put it another way, the uneven grid in y that is sometimes such a burden with Chebyshev

methods, particularly for time-integration schemes, is in fact just what we need to resolve

boundary layers.

2.16. BOUNDARY LAYER RULE-OF-THUMB 59

0

10 1

µ

0.8

0.6

0.4

-1 0.2

10

0.97 0.98 0.99 1

-2

10

-3

10

3

0 1 2 4 5

Νµ

Figure 2.21: Boundary Layer Rule-of-Thumb. The errors in the approximation of f (x) =

tanh([x ’ 1]/ ) are plotted versus Nscaled ≡ N 1/2 for = 1 (lower circles), = 1/10 (as-

terisks), = 1/100 (plus signs), = 1/1000 (x™s) and = 1/10000 (upper circles). Except for

= 1, which is offset a little below the others, the curves for different are superimposed

one atop another. Regardless of the thickness of the boundary layer, when Nscaled ≥ 3,

that is, when the number N of Chebyshev polynomials is greater than 3/ 1/2 , the approx-

imation has at least moderate (1%) accuracy. The inset shows f (x) = tanh((x ’ 1)/ ) for

= 1/100, together with the grid points (circles) for Nscaled = 3, i. e., N = 30. As long

as there are a couple of grid points in the boundary layer, the Chebyshev approximation is

okay.

Rule-of-Thumb 6 (BOUNDARY LAYER RESOLUTION REQUIREMENT)

To resolve a boundary layer of width at y = ±1 (as opposed to an internal boundary layer,

such as a front), one should use approximately

3

N=√ polynomials (2.113)

1

to obtain a moderate accuracy of O(1 %).

Source: Orszag & Israeli (1974).

This rule-of-thumb, like all such empirical principles, must always be applied with cau-

tion. (See Fig. 2.21.) It is interesting, however, that it agrees exactly with Kalnay™s (1972)

rule-of-thumb for her second order ¬nite difference method, even to the numerical factor

of 3, although hers was expressed in terms of grid points rather than polynomials.

The reason that N is proportional to the square root of 1/ , instead of 1/ itself, is that

the Chebyshev polynomials have a “built-in” variable stretching which is “quadratic” in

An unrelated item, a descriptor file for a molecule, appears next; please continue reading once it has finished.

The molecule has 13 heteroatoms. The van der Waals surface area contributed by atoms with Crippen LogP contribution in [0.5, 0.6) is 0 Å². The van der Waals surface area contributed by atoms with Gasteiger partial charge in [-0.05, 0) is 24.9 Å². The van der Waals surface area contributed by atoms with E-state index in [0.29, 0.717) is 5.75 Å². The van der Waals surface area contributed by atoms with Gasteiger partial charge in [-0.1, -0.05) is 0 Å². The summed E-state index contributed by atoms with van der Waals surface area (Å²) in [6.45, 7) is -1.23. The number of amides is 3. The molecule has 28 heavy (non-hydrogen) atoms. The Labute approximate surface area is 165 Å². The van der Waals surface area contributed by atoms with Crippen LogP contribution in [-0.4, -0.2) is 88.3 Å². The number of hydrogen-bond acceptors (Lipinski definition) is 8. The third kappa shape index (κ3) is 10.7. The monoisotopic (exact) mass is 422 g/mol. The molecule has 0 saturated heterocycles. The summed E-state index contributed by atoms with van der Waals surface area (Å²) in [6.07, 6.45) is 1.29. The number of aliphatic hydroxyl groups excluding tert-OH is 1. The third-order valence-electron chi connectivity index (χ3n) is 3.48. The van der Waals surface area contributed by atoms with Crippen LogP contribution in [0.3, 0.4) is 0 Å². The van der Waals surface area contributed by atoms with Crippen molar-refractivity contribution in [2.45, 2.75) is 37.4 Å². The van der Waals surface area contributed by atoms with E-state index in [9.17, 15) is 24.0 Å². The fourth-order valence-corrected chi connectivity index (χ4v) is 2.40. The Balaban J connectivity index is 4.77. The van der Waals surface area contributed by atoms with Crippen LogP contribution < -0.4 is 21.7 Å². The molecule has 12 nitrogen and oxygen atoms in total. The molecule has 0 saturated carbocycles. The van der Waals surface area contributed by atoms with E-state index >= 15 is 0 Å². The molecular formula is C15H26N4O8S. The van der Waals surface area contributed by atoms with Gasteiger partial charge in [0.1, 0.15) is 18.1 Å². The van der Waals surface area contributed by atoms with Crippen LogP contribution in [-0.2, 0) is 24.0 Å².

the sense that the interior grid points closest to the boundary are only O(1/N 2 ) away from

the endpoint [rather than O(1/N ) as for an evenly spaced grid]. This is easily proved by

recalling that the Chebyshev grid is the map of an evenly spaced grid in x via y = cos x,

and then using the Taylor expansion of the cosine near x = 0, π.

CHAPTER 2. CHEBYSHEV & FOURIER SERIES

60

The conclusion is that with Chebyshev polynomials and Fourier series, the best way

to deal with boundary layers may well be to do nothing! (When Fourier series are used,

the boundary condition is spatial periodicity; a periodic interval is equivalent to a ring-

shaped interval without boundaries or boundary layers.) For some problems, however, the

natural, quadratic boundary layer stretching which is, as it were, “built-in” to Chebyshev

methods may not be optimum. Then, an additional mapping may be helpful.

For boundary value and eigenvalue problems, it follows that boundary layers are not

a major problem. For time-dependent problems, alas, they are a serious complication be-

cause the narrow grid spacing near the wall implies that a very small time step is needed

with an explicit time-differencing scheme. This is not a problem peculiar to spectral meth-

ods, however; Kalnay™s ¬nite difference scheme was subject to exactly the same restrictions

as a Chebyshev method, and for the same reason.

Thus, boundary layers pose no special problems for spectral methods. Rather, the

Chebyshev grid is unfortunate only when boundary layers are not present. With Cheby-

shev polynomials, the high density of grid points near the walls requires either a very

small timestep or an implicit time integration even when there is no physical reason for

high resolution near the endpoints.

Table 2.2: Relationships Between Singularities and Asymptotic Spectral Coef¬cients.

Note: all rows apply to Fourier series as well as Chebyshev and Legen-

dre polynomials except where marked by (*), which exclude trigonometric series.

Form of singularity Type of singularity Asymptotic form

spectral coef¬cients

1/(x ’ a) [ ]pn

Simple pole

1/(x ’ a)2 [ ]n pn

Double pole

[ ]n’1 pn

log(x ’ a) Logarithm

√

[ ]n’1/2 pn

1/ x ’ a Reciprocal of square root

(x ’ a)1/3 [ ]pn /n4/3

Cube root

[ ] exp(’p n1/2 )

In¬nitely differentiable but

exp(’q/|x|)

singular at x = 0

xψ [ ] 1/nψ+1

Branch point within [-1,1]

Jump discontinuity

f (x) = sign(x) [ ] /n

[ ] /n2

Discontinuous ¬rst derivative

df /dx = sign(x)

(assuming f continuous)

(1 ’ x)ψ [ ] 1/n2 ψ+1 *

Branch point at endpoint

[ ] exp(’p n2/3 )

In¬nitely differentiable but

exp(’q/|x + 1|)

singular at endpoint

Chapter 3

Galerkin Method, the Mean

Weighted Residual Method &

Inner Products

“Six months in the lab can save you a day in the library.”

Albert Migliori, quoted by J. Maynard in Physics Today 49, 27 (1996)

3.1 Mean Weighted Residual Methods

One difference between algorithms is the “error distribution” principle, that is, the means

of making the residual function R(x; a0 , a1 , . . . , aN ) small where

R(x; a0 , a1 , . . . , aN ) ≡ HuN ’ f (3.1)

where H is the differential or integral operator and uN (x) is the approximation

N

uN ≡ (3.2)

an φn (x)

n=0

for some suitable basis functions φn (x).